This Metro Transit rendering shows a station under a turf track design.
At Tuesday's meeting the Minneapolis BAC's Engineering Subcommittee passed a motion echoing the Midtown Greenway Coalition's (MGC) draft resolution supporting a turf-track embedded transitway in the Greenway with as much single-track and the least amount of new retaining walls possible. The full BAC will take up the motion at its Wednesday meeting.
Metro Transit favors building a 4.4 mile long light rail line along the Greenway in order connect the Blue (Hiawatha) Line to the future Green (Southwest) Line through South Minneapolis. These connections would be at West Lake station of the Southwest LRT and the Midtown station of the Blue Line.
Rebecca Harnik, who is MGC's Program Director, said the coalition favors the shortest streetcar vehicle needed to meet ridership capacity because a streetcar would be less disruptive than a full light rail car. The Engineering Subcommittee decided against taking a position on the length of the car or to weigh in on the streetcar versus light rail argument at this time.
Metro Transit is in the process of determining the locally preferred option. Minneapolis Bicycle Coaltion Director Ethan Fawley said he expects the locally preferred option will be transit in the Midtown corridor and enhanced bus on Lake Street.
Light Rail or Streetcar?
Even recently, much of the Midtown coverage, such as in the Star Tribune, Finance and Commerce, and our own had focused on streetcars as the primary option. MGC has also advocated for streetcar. However, the Metro Transit study seems to emphasize light rail. BAC members speculated that Metro Transit may favor light rail because it already has built the infrastructure around operating and servicing light rail cars. The difference is somewhat academic since the Midtown corridor is already a transit dedicated corridor and would interact with cars only minimally (one major distinction between the two being streetcars can mix with traffic but light rail operates on an exclusive guideway). A standard light rail car is 94 feet long and carries 134 passengers and a modern street car is 67 feet long and carries 115 passengers.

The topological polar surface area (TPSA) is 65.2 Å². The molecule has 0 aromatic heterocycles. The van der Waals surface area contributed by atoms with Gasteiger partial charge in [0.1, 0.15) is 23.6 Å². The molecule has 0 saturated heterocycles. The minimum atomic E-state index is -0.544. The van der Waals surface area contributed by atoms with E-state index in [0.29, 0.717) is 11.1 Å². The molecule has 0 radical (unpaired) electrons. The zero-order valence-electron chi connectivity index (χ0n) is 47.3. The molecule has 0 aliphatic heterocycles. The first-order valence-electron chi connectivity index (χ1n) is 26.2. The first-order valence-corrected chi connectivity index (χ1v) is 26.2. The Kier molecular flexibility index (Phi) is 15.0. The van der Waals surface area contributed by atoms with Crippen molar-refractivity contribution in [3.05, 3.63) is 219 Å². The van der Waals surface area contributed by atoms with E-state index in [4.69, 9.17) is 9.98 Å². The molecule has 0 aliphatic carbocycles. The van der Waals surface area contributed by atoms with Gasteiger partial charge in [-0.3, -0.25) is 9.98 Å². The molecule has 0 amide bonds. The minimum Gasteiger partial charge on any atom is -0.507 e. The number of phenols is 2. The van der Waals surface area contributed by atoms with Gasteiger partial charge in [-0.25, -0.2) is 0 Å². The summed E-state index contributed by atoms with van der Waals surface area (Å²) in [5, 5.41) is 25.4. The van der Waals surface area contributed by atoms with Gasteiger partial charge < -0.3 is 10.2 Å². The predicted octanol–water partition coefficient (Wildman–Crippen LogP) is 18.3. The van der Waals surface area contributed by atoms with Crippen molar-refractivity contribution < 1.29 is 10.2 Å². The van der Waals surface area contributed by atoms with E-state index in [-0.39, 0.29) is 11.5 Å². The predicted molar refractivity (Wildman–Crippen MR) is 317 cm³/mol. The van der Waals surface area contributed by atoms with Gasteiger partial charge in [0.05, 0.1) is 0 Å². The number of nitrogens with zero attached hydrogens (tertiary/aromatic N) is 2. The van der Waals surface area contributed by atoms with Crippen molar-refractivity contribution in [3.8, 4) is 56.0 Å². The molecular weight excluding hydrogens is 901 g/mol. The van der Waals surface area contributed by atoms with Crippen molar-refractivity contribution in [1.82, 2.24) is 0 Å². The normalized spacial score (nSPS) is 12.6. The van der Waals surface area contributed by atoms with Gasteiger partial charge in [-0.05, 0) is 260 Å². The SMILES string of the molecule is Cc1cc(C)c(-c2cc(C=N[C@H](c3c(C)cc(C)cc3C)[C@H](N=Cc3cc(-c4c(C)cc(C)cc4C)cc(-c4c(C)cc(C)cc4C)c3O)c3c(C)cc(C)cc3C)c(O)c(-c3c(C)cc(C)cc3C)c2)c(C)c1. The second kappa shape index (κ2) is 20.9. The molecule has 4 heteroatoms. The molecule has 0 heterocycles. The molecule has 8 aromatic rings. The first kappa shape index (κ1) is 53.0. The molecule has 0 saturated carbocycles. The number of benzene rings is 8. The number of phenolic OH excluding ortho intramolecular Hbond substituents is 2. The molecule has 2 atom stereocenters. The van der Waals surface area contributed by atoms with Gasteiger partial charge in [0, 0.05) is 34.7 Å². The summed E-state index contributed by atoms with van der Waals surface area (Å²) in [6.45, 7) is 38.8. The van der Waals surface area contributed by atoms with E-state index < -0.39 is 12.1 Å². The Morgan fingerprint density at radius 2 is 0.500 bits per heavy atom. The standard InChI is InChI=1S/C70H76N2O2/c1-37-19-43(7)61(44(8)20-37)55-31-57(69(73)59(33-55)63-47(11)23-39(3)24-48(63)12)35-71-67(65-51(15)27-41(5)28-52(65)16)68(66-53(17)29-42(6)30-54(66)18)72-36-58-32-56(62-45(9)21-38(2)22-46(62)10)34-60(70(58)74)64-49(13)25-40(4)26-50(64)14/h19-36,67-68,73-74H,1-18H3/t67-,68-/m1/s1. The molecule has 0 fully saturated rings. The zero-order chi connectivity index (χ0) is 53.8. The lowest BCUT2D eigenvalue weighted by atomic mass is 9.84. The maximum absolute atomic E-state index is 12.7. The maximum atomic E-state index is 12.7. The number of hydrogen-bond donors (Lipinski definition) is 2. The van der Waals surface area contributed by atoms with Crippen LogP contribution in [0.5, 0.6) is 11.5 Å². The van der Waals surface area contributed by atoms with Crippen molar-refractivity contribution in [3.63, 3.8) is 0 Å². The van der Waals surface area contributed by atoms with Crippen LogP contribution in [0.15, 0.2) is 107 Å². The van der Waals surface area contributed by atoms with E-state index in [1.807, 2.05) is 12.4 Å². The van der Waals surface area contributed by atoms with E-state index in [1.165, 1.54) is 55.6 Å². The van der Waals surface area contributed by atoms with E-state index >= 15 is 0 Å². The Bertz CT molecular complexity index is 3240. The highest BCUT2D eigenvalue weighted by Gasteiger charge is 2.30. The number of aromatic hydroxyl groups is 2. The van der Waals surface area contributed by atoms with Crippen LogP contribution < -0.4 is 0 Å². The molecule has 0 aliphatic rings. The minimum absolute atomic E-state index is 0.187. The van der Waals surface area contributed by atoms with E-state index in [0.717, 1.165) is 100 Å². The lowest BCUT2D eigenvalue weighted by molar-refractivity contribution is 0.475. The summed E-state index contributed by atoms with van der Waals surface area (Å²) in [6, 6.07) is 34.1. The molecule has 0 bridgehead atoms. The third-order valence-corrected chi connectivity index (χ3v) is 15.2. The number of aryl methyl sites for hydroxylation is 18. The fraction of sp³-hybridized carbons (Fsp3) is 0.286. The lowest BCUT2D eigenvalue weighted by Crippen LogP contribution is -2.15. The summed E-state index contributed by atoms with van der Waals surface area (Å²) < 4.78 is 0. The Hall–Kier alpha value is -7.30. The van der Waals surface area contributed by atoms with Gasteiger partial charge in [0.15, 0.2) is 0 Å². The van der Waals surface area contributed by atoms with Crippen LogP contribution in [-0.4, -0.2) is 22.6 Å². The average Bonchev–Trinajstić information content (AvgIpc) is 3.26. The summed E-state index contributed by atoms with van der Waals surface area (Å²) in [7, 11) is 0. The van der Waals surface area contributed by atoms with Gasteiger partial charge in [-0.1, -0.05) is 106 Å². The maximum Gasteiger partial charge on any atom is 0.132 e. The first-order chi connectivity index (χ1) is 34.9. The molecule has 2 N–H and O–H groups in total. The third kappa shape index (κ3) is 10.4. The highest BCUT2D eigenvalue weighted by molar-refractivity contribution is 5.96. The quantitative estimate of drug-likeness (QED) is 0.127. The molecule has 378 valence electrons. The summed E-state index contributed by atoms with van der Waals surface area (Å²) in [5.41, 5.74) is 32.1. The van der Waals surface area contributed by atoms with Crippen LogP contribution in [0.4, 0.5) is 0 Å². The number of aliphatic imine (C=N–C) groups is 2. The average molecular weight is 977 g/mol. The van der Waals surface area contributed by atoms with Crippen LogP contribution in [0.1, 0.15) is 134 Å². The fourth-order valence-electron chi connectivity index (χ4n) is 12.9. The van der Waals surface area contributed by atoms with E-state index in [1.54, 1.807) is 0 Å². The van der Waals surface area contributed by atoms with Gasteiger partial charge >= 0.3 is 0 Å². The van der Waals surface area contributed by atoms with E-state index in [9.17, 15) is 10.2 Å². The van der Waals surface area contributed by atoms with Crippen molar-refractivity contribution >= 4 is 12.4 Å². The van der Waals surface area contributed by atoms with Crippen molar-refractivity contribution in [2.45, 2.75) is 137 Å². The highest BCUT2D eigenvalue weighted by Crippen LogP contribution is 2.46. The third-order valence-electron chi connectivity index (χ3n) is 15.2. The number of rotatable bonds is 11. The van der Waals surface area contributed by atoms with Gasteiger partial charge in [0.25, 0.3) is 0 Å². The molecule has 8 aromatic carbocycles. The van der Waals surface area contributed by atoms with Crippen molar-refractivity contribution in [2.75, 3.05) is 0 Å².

Crunching the numbers
Metro Transit estimated enhanced bus on Lake would cost $50 million to implement with annual operating costs of $7 million while Midtown Light Rail would cost between $185 million to $220 million with annual operating costs of $8 million. Thus, doing both would cost between $215 and $250 million with annual operating costs of $15 million.
According to Metro Transit's chart, the bus route on Lake Street had a ridership of 14,600 in 2012, and it projects that by 2030 a dual alignment would have a ridership of 32,000 with 11,000 of those being light rail riders. Light rail would attract 2,200 new transit riders while enhanced bus would attract 300 and the combination would attract 3,300 according to Metro Transit 2030 projections.
Enhancing bus would decrease West Lake to Hiawatha transit times from 42 minutes to 30 minutes and increase frequency from 15 minutes to 7.5 during peak hours and 10 midday. Light rail would take 13 minutes and run every 10 minutes.
Advantages of Single Turf Track
This example of turf track comes from the Euskotren in Bilbao, Spain (courtesy of Leland, Wikipidia commons.)
Turf track was mentioned in Metro Transit's study handout, but it seems to be far from their default option. Turf track is prevalent in Europe but yet to be implemented in the Twin Cities, where ballasted track in the norm.
In turf track the crushed rock and exposed railroad ties typical with ballasted track are replaced with turf in between and around the tracks. Harnik said the MGC favors turf track because it would help keep the Greenway green.
Another important element to reducing the negative impact of rail on the Greenway is maximizing single-track. Double track is necessary at stations so both east and westbound cars can load and unload simultaneously. However, the MGC believes at least half of the line could be single track while still maintaining the 13-minute travel time. Single track would mean fewer new retaining walls, less pressure to narrow the Greenway and lower cost. The money saved would help cover the more expensive turf track.
Some of the bridges over the corridor will need some upkeep work during construction, but Metro Transit does not plan to move any of the support piles. Thus, the corridor will not get significantly wider. Judging from the renderings, in double track sections, the westbound side of the trail may need to be moved to the north side of the north support pile so that the pile separates the two lanes of bicycle traffic. This would likely require the evacuation of the northern slope and construction of retaining walls to make enough room for the shifted over trail.
Harnik did say that Metro Transit assured them the trail would stay as least wide as the Nicollet choke point. Obviously, both the BAC and the MGC prefer the Greenway stay as least as wide as it is.
The Policy Advisory Committee will vote on the locally preferred option in February 2014, which passes its recommendation on to the Metropolitan Council which ultimately controls the project's fate.
The Engineering Subcommittee also heard a Hennepin County Bikeway Improvement update from Hennepin County Bicycle Coordinator Rose Ryan. Hennepin County is considering a section of Minnehaha by the Franklin Avenue Taco Bell. This would help clean up this multiple intersection cluster. The county is also considering trying to work in a bikeway connection to the MSP airport when it repaves Bloomington Road.
Fawley said Washington Avenue Cycle Track is still on course and he expects the Hennepin County Board to approve it in a 4-3 split decision.
The committee also discussed working with the city to improve snow maintenance on bicycle facilties.